“Being willing to consider a design inference, if the data point in that direction, is good science regardless of the philosophical or religious implications.”
Science Classes Should Educate, Not Indoctrinate
By Rebecca Keller
Science Text Publisher
Saturday, September 3, 2005
On Sunday, Aug. 28, the Albuquerque Journal paraphrased me as saying, “Scientists err by being unwilling to consider the possibility that some sort of transcendent being is responsible.”
The Journal acknowledges that this misrepresented my actual words. In fact, it is opposite to what I really think. I don’t believe that looking for a transcendent being, or God, or little green men is in the purview of good science.
However, being willing to consider a design inference, if the data point in that direction, is good science regardless of the philosophical or religious implications.
No scientist should ever be so committed to an ideology, whether that ideology is religious or philosophical in nature, that it blinds him to possible interpretations of scientific data. That happened in Galileo’s time and it is happening today whenever people close their eyes and plug their ears to design inferences in biology.
Living things are incredibly complex. Even on the microscopic scale each cell is literally packed with interacting networks of molecular machines. It looks designed. If it looks designed, how can it be unscientific to wonder if that design is real?
It is understandable that people are concerned about the metaphysical implications; if there is design then there must be a designer.
But the basic trouble, and the underlying reason this controversy never ends, is that evolution is a creation story; it has huge metaphysical implications no matter how it is taught. How is it less religious or less controversial to teach evolution as it is now, pretending that we somehow know that there is no design?
The only way to be religiously neutral on a subject such as evolution is to acknowledge what we know and what we don’t know. Virtually all of our students come into class knowing that evolution is controversial. Pretending it’s not, passing off students’ questions with patronizing non-answers, or pretending “science” really knows that there is no design in biology is certainly not good educational practice.
The current NM State Science Standards were crafted in part to deal with exactly this issue. The Science Standards are divided into three strands: Strand I, Scientific Thinking and Practice, Strand II, Science Content, and Strand III, Science and Society.
If we are going to teach students about biological origins we need to help them understand all the issues behind origins science, including evolution. Why is it controversial? What worldview assumptions are behind it? Do we really know that life was generated only by random processes of mutation and natural selection? What evidence supports it, what evidence is against it?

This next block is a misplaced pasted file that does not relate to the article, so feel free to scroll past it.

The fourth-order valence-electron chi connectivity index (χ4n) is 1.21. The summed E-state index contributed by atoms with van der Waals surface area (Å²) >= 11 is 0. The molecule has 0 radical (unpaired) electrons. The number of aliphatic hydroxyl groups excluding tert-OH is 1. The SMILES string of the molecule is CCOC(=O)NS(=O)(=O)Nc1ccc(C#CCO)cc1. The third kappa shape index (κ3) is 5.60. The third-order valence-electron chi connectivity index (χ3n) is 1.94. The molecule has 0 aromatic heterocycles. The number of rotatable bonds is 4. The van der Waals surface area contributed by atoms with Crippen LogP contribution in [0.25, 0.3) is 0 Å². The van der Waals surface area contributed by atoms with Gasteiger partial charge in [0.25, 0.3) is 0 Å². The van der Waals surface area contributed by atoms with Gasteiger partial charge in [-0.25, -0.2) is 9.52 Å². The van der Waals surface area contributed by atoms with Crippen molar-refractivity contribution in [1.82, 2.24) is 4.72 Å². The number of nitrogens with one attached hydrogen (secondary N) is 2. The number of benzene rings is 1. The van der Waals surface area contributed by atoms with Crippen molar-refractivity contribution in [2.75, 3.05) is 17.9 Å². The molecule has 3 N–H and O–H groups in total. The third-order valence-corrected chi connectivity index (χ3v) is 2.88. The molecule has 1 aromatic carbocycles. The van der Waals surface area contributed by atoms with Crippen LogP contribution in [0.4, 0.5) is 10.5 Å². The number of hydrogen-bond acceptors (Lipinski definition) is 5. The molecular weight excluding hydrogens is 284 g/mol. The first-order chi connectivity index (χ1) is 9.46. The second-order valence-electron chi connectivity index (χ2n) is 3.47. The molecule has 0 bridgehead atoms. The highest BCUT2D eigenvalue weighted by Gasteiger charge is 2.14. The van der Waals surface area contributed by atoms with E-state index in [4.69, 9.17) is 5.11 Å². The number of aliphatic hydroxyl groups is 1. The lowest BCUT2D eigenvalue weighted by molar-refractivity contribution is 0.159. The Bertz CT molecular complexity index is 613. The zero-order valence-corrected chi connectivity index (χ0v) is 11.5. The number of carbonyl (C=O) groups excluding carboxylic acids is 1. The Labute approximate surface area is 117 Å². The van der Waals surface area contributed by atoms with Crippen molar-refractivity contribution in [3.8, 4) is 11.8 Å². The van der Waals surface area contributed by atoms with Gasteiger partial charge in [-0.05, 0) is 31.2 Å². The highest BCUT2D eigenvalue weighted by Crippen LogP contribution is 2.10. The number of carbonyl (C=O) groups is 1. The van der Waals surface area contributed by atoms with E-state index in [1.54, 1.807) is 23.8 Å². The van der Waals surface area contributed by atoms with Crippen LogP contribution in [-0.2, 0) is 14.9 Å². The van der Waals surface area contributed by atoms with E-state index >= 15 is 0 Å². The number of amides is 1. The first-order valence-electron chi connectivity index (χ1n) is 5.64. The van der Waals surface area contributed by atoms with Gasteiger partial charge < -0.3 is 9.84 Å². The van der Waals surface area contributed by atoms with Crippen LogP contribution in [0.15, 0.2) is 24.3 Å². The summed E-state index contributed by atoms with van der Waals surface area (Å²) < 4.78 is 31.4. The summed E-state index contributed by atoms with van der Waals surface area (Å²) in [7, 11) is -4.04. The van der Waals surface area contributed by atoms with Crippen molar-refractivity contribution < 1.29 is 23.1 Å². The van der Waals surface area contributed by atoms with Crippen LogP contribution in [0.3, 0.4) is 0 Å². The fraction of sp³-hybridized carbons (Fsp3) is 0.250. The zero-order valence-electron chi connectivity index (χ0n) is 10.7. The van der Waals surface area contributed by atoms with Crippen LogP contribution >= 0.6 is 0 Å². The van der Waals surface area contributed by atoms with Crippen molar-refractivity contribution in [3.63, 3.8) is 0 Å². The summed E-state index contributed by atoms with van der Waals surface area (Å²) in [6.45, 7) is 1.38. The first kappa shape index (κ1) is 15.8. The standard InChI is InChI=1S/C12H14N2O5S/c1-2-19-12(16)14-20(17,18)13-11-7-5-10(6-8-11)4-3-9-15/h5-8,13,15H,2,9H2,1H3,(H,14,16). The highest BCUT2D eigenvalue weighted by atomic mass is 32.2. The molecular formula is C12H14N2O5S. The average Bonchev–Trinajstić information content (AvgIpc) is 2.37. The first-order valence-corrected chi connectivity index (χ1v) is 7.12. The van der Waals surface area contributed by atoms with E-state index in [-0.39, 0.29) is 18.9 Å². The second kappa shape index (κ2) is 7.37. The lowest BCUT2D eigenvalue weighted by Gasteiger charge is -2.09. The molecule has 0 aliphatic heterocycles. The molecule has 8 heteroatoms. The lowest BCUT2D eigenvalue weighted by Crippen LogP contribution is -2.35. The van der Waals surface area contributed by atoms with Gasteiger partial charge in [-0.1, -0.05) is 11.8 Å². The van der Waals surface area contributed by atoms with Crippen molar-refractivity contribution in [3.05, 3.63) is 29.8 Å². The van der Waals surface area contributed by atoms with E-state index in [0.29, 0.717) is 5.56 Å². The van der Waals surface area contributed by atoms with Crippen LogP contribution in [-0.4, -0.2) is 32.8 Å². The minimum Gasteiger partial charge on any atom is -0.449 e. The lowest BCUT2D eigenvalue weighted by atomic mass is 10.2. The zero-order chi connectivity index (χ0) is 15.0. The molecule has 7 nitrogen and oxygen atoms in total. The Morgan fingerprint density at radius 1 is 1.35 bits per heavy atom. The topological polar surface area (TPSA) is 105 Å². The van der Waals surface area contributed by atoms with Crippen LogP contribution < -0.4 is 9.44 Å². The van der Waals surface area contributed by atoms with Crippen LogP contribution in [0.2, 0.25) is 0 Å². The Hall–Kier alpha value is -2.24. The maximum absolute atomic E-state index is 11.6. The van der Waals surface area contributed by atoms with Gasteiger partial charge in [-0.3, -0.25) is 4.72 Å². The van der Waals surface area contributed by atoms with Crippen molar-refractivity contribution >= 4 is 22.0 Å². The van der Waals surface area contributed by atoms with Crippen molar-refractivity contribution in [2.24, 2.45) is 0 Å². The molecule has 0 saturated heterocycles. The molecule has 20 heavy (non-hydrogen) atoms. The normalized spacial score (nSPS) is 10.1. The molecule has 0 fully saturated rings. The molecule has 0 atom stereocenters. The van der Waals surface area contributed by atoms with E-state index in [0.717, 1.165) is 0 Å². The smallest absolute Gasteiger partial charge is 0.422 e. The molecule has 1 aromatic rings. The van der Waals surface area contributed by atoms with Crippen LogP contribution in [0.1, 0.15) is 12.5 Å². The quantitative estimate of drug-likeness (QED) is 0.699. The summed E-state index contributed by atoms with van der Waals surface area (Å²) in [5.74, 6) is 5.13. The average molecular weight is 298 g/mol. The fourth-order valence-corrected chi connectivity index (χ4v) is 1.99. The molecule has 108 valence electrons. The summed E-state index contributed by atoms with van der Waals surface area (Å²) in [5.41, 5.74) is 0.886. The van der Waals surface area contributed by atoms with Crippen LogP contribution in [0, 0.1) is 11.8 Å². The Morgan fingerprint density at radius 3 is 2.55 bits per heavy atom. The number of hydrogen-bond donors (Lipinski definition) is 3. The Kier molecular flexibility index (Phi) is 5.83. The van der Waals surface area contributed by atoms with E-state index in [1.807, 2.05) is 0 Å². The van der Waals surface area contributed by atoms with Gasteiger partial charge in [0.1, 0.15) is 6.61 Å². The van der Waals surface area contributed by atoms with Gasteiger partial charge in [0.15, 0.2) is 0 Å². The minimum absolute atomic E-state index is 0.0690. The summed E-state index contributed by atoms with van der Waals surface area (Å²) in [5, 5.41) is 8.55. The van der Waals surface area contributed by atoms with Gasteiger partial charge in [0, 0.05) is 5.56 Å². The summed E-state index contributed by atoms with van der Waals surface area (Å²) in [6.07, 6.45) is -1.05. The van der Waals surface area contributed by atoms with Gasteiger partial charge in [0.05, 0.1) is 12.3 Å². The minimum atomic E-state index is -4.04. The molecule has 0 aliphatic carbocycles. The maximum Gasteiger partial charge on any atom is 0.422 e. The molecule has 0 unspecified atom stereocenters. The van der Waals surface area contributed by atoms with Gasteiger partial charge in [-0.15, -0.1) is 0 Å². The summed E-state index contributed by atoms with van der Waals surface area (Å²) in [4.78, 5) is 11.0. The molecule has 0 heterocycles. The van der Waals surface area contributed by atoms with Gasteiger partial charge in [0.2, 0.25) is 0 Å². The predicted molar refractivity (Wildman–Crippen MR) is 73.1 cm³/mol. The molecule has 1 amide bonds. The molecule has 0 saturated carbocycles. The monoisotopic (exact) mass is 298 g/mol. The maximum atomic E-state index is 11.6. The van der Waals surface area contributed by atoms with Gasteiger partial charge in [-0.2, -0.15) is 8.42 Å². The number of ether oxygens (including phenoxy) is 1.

Strands I and III give guidance in how to deal with such questions. For the record, our science standards were given national recognition as some of the best standards in the nation.
Rio Rancho Science Policy 401 kicked off the latest local brouhaha but what is really happening in Rio Rancho and across the country? Is it a sneaky effort by creationists to get a Trojan horse into the classroom? Is it a conspiracy by the fundamentalist right to take over the country?
No. What’s really happening in Rio Rancho is that because the theory of evolution is being taught without the possibility of criticism or objective dialog, people recognize that it amounts to “religion” being passed off as science.
The Rio Rancho policy is intended to ensure that the state standards are followed. By following Strands I and III of the state standards, the teaching of evolution as religion is minimized. In particular, science teachers should encourage questions and critical thinking about the controversial aspects of evolution.
Not only should students learn that reasonable people disagree about the meaning and interpretation of data, they should learn that scientists disagree, too. In fact, disagreeing about how data should be interpreted is what scientists do. That is science. The history of science illustrates that disagreements in science are the very thing that fuels scientific discovery.
Evolution as a secular creation story is already being preached from the classroom pulpit. Teaching the controversy helps keep religion, of any flavor, out of the classroom.
This is good science education and this is what is being proposed in Rio Rancho and across the country.
Rebecca Keller, who has a Ph.D. in chemistry from the University of New Mexico, is president of Gravitas Publications of Albuquerque and writes elementary and middle-school science textbooks.
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Rebecca Keller, Ph.D.
Gravitas Publications, Inc.